WASHINGTON — The Senate Judiciary Committee voted for a contempt citation against presidential confidants Karl Rove and Josh Bolten on Thursday, the latest move in an inquiry into possibly politically motivated firings of federal prosecutors.
The 12-7 vote sent the citation against the two to the full Senate. Majority Leader Harry Reid told reporters afterward that he will consider whether to bring it to the floor next year.
Rove, the architect of President Bush's two campaigns for the White House, and Bolten, the president's chief of staff, have refused to comply with subpoenas demanding testimony and documents in the congressional probe.
Rove, who recently left government, and Bolten claim the information Congress demands is off-limits under executive privilege. Lawmakers in both the House and Senate dispute that.
The Senate Judiciary Committee vote means that contempt citations against Bush administration officials await floor action in both chambers of Congress.
It's not clear they will advance any further.
Even if the citations receive floor votes, the issue likely would land in federal courts in a drawn-out constitutional showdown over what White House information should be made available for congressional oversight.
Any court proceedings would almost certainly survive the Bush administration.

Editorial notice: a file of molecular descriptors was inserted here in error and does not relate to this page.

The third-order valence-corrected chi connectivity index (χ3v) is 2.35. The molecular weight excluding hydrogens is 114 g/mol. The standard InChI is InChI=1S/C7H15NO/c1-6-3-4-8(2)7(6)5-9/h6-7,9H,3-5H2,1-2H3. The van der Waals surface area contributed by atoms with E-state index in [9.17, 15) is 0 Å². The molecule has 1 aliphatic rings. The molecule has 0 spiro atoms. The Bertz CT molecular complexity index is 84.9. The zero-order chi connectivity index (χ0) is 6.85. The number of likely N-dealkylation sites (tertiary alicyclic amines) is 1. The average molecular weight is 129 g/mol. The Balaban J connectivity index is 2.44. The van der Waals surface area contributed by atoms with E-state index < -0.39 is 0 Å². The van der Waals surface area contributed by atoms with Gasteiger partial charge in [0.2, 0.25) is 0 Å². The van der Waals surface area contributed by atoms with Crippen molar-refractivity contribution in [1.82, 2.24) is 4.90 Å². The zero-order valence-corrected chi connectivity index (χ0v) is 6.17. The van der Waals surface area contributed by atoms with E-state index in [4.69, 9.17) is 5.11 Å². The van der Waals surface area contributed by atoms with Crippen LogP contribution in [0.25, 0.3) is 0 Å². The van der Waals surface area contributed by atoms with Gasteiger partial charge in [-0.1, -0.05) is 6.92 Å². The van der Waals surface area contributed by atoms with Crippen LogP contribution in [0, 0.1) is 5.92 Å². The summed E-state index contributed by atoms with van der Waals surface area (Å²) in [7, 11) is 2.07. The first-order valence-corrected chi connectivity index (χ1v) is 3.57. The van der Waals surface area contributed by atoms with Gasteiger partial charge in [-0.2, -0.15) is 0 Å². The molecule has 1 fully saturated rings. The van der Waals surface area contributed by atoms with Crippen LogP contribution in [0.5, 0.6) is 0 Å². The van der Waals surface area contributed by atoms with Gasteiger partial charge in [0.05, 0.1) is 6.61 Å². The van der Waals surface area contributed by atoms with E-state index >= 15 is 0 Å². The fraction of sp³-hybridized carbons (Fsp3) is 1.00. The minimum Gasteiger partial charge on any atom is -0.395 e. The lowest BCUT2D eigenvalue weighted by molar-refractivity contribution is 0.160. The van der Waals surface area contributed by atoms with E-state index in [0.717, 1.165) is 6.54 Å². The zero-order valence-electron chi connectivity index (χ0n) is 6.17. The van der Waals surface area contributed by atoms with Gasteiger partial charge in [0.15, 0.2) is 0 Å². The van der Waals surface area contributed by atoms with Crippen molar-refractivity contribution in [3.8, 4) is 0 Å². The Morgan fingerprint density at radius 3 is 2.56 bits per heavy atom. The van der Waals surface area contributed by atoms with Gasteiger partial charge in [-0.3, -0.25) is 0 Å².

"They should be fully aware of the futility of pressing ahead on this," White House spokesman Tony Fratto said. "It has long been understood that, in circumstances like these, that the constitutional prerogatives of the president would make it a futile and purely political act for Congress to refer contempt citations to U.S. attorneys."
Lawmakers of both parties say Congress shouldn't threaten to cite someone with contempt and not follow through.
"I vote for the contempt citations knowing that it's highly likely to be a meaningless act," Sen. Arlen Specter, R-Pa., said. "In this context we have no alternative."
Specter and Sen. Charles Grassley, R-Iowa, joined 10 Democrats to report the citation to the full Senate. All seven no votes came from Republicans.
The House's contempt citations name Bolten and former White House Counsel Harriet Miers, who also refused to testify. Leaders of that chamber had planned a floor vote since September and say it's still possible.
Congress is expected to adjourn next week until January.